After a long and bitter White House campaign, Americans began casting their votes yesterday with polls showing US President Barack Obama and Republican presidential candidate Mitt Romney neck-and-neck in an election that is likely to be decided in a handful of states.
Polling stations opened across the eastern US and parts of the Midwest as Election Day dawned. At least 120 million people were expected to render judgement on whether to give Obama a second term or replace him with Romney.
Their decision will set the country’s course for four years on spending, taxes, healthcare and foreign policy challenges, such as the rise of China and Iran’s nuclear ambitions.
National opinion polls show Obama and Romney in a virtual dead heat, although the incumbent has a slight advantage in several vital swing states — most notably Ohio — that could give him the 270 electoral votes he needs to win.
Romney, the multimillionaire, would be the first Mormon president and one of the wealthiest Americans to occupy the White House. Obama, the first black president, is vying to be the first Democrat to win a second term since former US president Bill Clinton in 1996.
Fueled by record spending on negative ads, the battle between the two men was focused primarily on the lagging economic recovery and persistent high unemployment, but at times it turned personal.
As Americans headed to voting booths and long lines formed in some places, campaign teams for both candidates worked the telephones feverishly to mobilize supporters to cast their ballots.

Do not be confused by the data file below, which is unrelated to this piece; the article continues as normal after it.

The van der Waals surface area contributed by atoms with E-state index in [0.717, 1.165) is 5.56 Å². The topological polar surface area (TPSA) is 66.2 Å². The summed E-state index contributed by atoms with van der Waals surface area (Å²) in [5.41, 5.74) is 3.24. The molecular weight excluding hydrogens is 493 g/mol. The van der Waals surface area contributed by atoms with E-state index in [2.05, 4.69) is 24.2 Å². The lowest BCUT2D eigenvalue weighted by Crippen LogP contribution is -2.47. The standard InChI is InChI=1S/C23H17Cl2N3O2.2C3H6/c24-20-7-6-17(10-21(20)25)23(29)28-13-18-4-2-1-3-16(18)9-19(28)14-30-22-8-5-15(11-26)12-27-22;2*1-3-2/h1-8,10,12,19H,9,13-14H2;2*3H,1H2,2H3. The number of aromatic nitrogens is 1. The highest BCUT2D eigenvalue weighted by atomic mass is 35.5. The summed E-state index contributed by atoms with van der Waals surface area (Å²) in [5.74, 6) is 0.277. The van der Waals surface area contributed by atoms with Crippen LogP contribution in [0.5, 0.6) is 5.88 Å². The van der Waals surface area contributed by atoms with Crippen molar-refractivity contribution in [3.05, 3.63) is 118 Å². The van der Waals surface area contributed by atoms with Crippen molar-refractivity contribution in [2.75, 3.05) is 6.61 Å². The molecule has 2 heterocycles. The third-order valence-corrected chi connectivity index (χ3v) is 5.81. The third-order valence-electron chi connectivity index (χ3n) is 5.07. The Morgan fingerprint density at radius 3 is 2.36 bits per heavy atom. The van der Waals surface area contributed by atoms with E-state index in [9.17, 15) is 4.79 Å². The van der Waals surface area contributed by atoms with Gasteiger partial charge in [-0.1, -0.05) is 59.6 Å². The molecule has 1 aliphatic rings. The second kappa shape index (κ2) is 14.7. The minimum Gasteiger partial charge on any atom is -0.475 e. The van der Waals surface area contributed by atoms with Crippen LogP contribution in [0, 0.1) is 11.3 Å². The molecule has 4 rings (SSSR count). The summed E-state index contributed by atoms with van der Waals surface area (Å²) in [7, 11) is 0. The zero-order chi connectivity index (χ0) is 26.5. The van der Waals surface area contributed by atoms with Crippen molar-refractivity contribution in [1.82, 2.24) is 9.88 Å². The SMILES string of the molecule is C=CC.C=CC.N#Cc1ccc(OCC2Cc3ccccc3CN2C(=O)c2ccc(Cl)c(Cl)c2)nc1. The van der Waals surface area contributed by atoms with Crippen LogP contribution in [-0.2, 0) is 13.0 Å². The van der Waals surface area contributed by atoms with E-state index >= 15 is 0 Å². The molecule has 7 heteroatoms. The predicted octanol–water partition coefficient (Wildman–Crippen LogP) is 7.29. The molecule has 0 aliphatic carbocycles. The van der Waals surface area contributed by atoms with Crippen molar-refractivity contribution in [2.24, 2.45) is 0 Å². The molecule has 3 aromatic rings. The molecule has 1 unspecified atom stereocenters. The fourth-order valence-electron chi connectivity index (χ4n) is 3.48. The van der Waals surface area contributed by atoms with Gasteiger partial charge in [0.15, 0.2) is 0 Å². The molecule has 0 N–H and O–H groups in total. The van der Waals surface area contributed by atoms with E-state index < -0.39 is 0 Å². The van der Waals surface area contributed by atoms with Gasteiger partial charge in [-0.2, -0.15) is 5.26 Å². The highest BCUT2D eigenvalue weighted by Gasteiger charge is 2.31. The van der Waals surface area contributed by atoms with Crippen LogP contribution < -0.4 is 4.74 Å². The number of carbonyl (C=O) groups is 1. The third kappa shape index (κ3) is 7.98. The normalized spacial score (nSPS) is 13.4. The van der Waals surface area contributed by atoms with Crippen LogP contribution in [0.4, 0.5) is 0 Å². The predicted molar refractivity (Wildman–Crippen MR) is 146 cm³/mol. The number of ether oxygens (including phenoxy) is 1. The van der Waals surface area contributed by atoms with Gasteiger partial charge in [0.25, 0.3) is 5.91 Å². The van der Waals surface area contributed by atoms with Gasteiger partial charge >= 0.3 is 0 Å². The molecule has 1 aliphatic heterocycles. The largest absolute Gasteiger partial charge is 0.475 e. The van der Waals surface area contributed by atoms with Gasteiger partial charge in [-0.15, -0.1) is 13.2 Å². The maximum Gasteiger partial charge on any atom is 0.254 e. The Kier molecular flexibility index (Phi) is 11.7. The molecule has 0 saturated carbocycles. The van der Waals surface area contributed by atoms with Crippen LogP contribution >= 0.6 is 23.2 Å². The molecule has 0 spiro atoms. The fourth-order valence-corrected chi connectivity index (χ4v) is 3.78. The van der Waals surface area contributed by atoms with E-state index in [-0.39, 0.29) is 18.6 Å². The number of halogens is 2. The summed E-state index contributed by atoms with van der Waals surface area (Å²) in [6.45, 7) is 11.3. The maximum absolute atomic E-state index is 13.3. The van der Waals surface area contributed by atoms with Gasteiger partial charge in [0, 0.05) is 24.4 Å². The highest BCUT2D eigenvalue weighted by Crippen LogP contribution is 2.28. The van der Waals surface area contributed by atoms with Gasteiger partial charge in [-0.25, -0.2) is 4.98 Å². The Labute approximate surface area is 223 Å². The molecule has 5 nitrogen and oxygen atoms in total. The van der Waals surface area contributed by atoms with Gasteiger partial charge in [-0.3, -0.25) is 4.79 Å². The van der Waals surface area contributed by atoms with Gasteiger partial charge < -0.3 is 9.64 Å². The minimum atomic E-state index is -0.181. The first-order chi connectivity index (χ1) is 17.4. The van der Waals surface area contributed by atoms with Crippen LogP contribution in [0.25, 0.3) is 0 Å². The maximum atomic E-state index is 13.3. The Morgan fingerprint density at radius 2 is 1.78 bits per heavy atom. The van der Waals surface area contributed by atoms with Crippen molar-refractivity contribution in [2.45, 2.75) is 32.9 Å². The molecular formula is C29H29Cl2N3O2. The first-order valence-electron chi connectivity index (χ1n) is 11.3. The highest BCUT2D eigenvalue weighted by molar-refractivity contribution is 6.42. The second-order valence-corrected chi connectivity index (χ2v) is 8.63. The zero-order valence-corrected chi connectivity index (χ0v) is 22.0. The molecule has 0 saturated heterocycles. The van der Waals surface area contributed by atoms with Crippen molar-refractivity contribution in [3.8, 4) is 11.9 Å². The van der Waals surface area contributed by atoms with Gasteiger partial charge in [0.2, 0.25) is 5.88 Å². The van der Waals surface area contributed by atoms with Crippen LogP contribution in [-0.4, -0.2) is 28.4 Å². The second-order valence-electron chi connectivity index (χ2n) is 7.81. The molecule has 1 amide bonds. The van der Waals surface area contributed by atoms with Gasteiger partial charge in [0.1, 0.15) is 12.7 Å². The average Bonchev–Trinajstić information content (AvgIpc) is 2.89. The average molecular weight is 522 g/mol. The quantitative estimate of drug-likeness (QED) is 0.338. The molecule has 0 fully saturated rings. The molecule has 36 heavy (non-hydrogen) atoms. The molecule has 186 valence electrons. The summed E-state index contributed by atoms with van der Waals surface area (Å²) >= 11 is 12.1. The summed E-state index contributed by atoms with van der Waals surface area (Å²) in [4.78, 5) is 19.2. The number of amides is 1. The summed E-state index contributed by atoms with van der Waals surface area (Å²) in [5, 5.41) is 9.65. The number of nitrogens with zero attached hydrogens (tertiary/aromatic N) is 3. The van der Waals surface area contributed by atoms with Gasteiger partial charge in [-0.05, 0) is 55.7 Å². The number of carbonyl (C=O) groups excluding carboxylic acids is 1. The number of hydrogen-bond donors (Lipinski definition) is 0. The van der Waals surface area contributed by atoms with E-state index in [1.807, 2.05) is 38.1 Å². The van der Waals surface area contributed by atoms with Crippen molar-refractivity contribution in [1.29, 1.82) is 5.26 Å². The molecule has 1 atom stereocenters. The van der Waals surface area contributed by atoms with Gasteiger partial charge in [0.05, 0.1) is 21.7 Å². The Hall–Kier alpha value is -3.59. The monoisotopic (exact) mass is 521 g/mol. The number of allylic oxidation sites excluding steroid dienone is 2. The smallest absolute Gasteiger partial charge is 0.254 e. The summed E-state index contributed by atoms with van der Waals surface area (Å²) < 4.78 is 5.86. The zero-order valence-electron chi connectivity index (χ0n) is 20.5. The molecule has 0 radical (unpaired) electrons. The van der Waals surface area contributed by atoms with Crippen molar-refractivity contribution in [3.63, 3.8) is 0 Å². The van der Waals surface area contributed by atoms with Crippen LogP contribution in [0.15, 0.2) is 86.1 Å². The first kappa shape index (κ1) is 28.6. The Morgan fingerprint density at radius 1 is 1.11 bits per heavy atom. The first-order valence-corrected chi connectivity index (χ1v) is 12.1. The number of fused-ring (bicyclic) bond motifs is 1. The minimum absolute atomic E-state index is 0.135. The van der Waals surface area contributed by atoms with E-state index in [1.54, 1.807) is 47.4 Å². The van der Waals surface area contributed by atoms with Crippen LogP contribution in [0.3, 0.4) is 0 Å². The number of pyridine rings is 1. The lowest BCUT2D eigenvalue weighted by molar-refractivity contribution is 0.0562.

Polls would begin to close in Indiana and Kentucky at 6pm Eastern Standard Time yesterday, with voting ending across the country over the following six hours.
The first results, by tradition, were tallied in Dixville Notch and Hart’s Location, New Hampshire, shortly after midnight. Obama and Romney each received five votes in Dixville Notch. In Hart’s Location, Obama got 23 votes to nine votes for Romney and two votes for Libertarian candidate Gary Johnson.
The close presidential race raises the prospect of a disputed outcome similar to the 2000 election, which was decided by the US Supreme Court. Both campaigns have assembled legal teams to deal with possible voting problems or recounts.
The balance of power in the US Congress will also be at stake in the Senate and House of Representatives races that could impact the outcome of “fiscal cliff” negotiations on spending cuts and tax increases, which kick in at the end of the year unless a deal is reached.
Obama’s Democrats were expected to narrowly hold their Senate majority, while Romney’s Republicans are favored to retain control of the House.
Despite the weak economy, Obama appeared in September to be cruising to a relatively easy win after a strong party convention and a series of stumbles by Romney, including a secretly recorded video showing the Republican writing off 47 percent of the electorate as government-dependent victims, but Romney rebounded in the first debate on Oct. 3 in Denver, Colorado, where his sure-footed criticism of the president and Obama’s listless response started a slow rise for Romney in the polls.
Obama seemed to regain his footing in recent days at the head of federal relief efforts for victims of Hurricane Sandy.
The presidential contest was likely to be determined by voter turnout — specifically, what combination of Republicans, Democrats, white, minority, young, old and independent voters showed up at polling stations.